Spend enough time at Old Faithful, and you’re bound to eventually have a brush with greatness. Sheehan, asked if recalled any celebrities, mentioned three former presidents. He admitted, jokingly, that he sought them out—politely and under the watchful eyes of the guys and gals who talk into their cufflinks, Secret Service agents.

President Jimmy Carter and his wife, Rosalynn, visited after his presidency. The Secret Service deemed it acceptable that they be escorted up in the Old Faithful Inn’s Crow’s Nest and up onto the roof. Sheehan said he lingered near the staircase where the Carter’s would have to descend, annoying the Inn’s general manager at the time, who asked Sheehan not to bother the Carters.

But Sheehan approached Carter and told him what a good job he’d done since being president. He asked for an autograph, but Carter told him he stopped giving autographs when he learned people later sold them, and he didn’t think that was right.

Sheehan got a chance to shake hands with President Bill Clinton in 1996. Bill, Hillary, and Chelsea Clinton visited the park when Bill came to make a speech in Cooke City about stopping the New World Mine Project in a $65 million deal.

“Yellowstone is more precious than gold,” CNN quoted Clinton saying.

But back at the Inn, the First Family gathered on the mezzanine to await an eruption of Old Faithful.

“This was before Monica Lewinsky, and they were still a little huggy,” Sheehan recalled.

And in August of 2009, Sheehan hung around the Yellowstone General Store lower store at Old Faithful hoping to see President Barack Obama. The store had been temporarily closed to the public, he said, in order to feed the Secret Service crew, and there was a rumor the Obamas might stop in. They did. They came in and had Wilcoxson’s Moose Tracks ice cream. As the First Family was leaving, Sheehan shook Obama’s hand.

“I told him, ‘Don’t let the bastards get you down,’ and he cocked his head and said, ‘OK,’” Sheehan recalled.

Courtesy of Carl Sheehan
Courtesy of Carl Sheehan


As he and his wife, Becky, raised their three kids—Colleen, Emily and Trevor—the whole family would move from Belgrade to Old Faithful for the summer. As the kids grew up and got old enough to hold jobs, they all had a turn at scooping ice cream at the Old Faithful Lodge. But as they finished college and moved on to other things, and Becky decided to stay in Belgrade for the summer, Carl filled his spare time volunteering for the National Park Service. He would roam through the Upper Geyser Basin chatting with visitors. He remembers a mom with three young kids. They approached him, and mom had a very direct question.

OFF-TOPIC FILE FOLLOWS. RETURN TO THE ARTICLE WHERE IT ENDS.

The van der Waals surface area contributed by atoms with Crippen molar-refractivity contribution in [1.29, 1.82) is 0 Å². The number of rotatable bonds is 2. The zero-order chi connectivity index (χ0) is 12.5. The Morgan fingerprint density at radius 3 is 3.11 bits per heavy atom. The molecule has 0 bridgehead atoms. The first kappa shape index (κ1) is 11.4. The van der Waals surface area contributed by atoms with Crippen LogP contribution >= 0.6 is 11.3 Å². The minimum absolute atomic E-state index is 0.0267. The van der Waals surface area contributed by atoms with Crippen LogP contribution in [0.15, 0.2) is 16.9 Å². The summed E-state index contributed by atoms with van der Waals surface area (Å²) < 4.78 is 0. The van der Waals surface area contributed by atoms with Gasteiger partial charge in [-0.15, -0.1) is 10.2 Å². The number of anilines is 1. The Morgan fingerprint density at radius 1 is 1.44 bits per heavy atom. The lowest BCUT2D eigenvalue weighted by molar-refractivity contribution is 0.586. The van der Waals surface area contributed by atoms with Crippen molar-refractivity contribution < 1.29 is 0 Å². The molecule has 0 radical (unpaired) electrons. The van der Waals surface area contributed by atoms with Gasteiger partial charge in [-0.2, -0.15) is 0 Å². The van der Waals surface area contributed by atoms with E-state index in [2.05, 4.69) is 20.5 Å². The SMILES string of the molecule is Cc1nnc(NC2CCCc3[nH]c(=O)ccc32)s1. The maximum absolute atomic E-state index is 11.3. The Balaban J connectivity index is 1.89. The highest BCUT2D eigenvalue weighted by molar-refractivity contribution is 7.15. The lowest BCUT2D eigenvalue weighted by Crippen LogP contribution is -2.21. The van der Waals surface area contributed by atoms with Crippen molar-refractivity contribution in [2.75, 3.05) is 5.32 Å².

“We’d like to know about poop!” Sheehan laughed, recalling her straightforward demeanor.

So they examined deer and elk droppings and then buffalo poop that varied by season. The summer poop, when the bison feed on green grass, looked like the typical cow patty, he said.

He joked about one of the duties of his “job.”

“Keep people from doing stupid shit,” he laughed. “Which is sometimes quite a challenge.”

He turned into something of a geyser gazer, getting to know the other gazers and coming to find he has a favorite geyser: Artemisia. Artemisia is north of Morning Glory Pool on the established trail that heads to Biscuit Basin.

These days, Sheehan keeps busy with his pottery work near Belgrade. He has a small gallery space at 4069 Linney Road in Bozeman and an online mail order business, www.fireholepottery.com.

Favorite Things

A 40-plus year career doing what he loves and doing it in Yellowstone is a pretty sweet gig. Sheehan said he loved getting to know the park in-depth.

And he enjoyed seeing the awe on people’s faces.

“I get to see people look at something they’ve never seen before and might not ever see again.

He heard a young girl once say, ‘I like the rising waters.’

“I’d never thought of it like that,” he said.

“Yellowstone seems to make people more humane,” he said. “They seem humble and curious, and that’s inspiring. I think that’s a great lesson.”

About Liz Kearney

Liz Kearney is a former Yellowstone tour guide and snowcoach driver. She lives in Livingston, Montana, where she covers the park and other news for the daily newspaper, the Livingston Enterprise.